After years of low compound annual growth rates (CAGRs) and limited innovation, the home security market is finally evolving with new and affordable security control products, and systems are becoming widely available, according to a November 2013 blog from Amdocs Inc., a software and service provider in St. Louis.


Not so long ago, consumers could only arm or disarm their security system by touching a physical security panel. Now, they can perform the same functions remotely and receive notifications on their smartphones or tablets. With remote access, users can view in-home video in real time, adjust their lights and change thermostat settings. Security systems, in essence, are becoming just one part of a whole-home automation system. According to Greg Rhoades, director of marketing for Leviton Security and Automation, New Orleans, the biggest trend is tying together as many subsystems as possible, using the security sensors as the “eyes and ears” of the home.


Which products and systems, then, are included in a residential security control system in this evolving market? Kirk MacDowell is the vice president of sales, intrusion—Americas, at Interlogix, Bradenton, Fla., a unit of United Technologies Corp. According to him, the electrical contractor may either prewire a new home or addition or retrofit an existing residence to accommodate the intrusion or life safety sensors required to detect break-ins or smoke, heat, or carbon monoxide. Depending on the homeowner’s needs, a system may also include seismic, water detection or other specialized sensors.


“The electrical contractor often ties together the many pieces and parts that comprise a connected security system,” Rhoades said.


Video cameras are another product category that is becoming common in residential security system. These cameras may use traditional analog technology that is hardwired, or—as is happening more frequently—wireless IP cameras will be requested. In most cases, a DVR or server will be used to record the video from these digital cameras.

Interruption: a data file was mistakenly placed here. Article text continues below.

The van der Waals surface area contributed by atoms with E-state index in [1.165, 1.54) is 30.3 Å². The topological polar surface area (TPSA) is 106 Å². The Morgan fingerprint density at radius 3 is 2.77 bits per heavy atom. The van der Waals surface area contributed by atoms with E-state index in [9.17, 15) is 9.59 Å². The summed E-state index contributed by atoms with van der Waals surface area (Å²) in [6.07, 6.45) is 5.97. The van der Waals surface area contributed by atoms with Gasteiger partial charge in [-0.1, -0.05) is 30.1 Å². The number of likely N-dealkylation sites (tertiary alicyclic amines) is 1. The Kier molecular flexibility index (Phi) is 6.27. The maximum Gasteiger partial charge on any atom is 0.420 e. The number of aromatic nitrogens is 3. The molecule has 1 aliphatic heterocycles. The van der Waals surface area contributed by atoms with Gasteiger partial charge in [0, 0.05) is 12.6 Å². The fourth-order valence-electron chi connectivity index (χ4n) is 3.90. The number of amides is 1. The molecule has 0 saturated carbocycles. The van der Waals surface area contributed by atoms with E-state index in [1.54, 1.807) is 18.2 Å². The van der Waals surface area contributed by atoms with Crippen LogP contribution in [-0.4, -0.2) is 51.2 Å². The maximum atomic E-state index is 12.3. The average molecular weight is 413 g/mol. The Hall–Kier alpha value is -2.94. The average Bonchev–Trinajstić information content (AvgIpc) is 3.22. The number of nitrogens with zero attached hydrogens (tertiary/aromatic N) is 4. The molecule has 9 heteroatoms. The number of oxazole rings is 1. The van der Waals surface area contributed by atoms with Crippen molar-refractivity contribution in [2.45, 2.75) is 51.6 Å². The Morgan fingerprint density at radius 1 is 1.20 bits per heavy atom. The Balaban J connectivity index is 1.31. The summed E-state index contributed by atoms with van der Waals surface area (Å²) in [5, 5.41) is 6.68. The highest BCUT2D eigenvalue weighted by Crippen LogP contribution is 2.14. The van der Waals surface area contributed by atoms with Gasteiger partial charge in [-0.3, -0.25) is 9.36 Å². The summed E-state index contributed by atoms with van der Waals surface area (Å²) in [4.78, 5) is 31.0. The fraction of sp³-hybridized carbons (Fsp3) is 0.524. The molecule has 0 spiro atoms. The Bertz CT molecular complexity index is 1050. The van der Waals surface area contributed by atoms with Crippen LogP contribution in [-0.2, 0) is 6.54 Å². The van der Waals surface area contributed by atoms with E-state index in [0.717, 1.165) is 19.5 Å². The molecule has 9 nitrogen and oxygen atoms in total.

“Cloud recording, offered by some vendors, is also growing in popularity,” MacDowell said.


At the heart of any system is the control panel, of course.


“From an electrical contractor’s point of view, that panel could be a hardwired or hybrid system that combines hardwired and wireless technologies. The customer then chooses security or lifestyle devices to augment the system,” MacDowell said. 


Today’s modern panels not only control all of the security components chosen by the homeowner but also can be used to provide lifestyle information such as news, weather and traffic.


Even while in the midst of this current evolution, a new development has been gaining traction, MacDowell said.


“Informational security or situational awareness are the terms being used to describe the requirement more, and more homeowners have to know more about what’s happening in their home while they’re at work, on vacation or traveling on business,” MacDowell said.


One of the factors driving the market is the entry of nontraditional providers, such as telecommunications or cable companies. According to Reuters, Comcast, the largest U.S. cable operator, entered the home security market in 2010. The company has not revealed subscriber numbers, although it has 22 million video subscribers to whom to market its services. Time Warner Cable, which services 12 million video customers, has 30,000 subscribers for its security business (At press time, Comcast announced a potential merger with Time Warner.) Meanwhile, AT&T rolled out its Digital Life security and automation service in 2011 and planned to offer services in more than 50 markets by the end of 2013. While Verizon also has a security product, it does not connect consumers to the police or other authorities in an emergency.


“These offerings help drive the notion among consumers that security is no longer an afterthought but an expected part of a home, and it is a good time for electrical contractors to take action by offering their services to homeowners directly or by partnering with a local system provider,” MacDowell said.


This market also has its challenges.


“Security system regulations can significantly vary from jurisdiction to jurisdiction, and that can be a challenge to many security providers,” MacDowell said, adding that this issue is lessened for electrical contractors, who are used to being highly regulated and to complying with licensing requirements and installation or other standards.


The opporunities don’t stop with the installation. Monitoring companies rely on a monthly service fee, while most often, ECs install a system and then leave with no further revenue. However, ECs could share in the recurring monthly revenue.


“Electrical contractors can join in this opportunity by setting up their own boutique central monitoring stations, or, in return for a percentage of the monitoring station’s RMR, electrical contractors can offer to recommend the monitoring company to customers,” MacDowell said.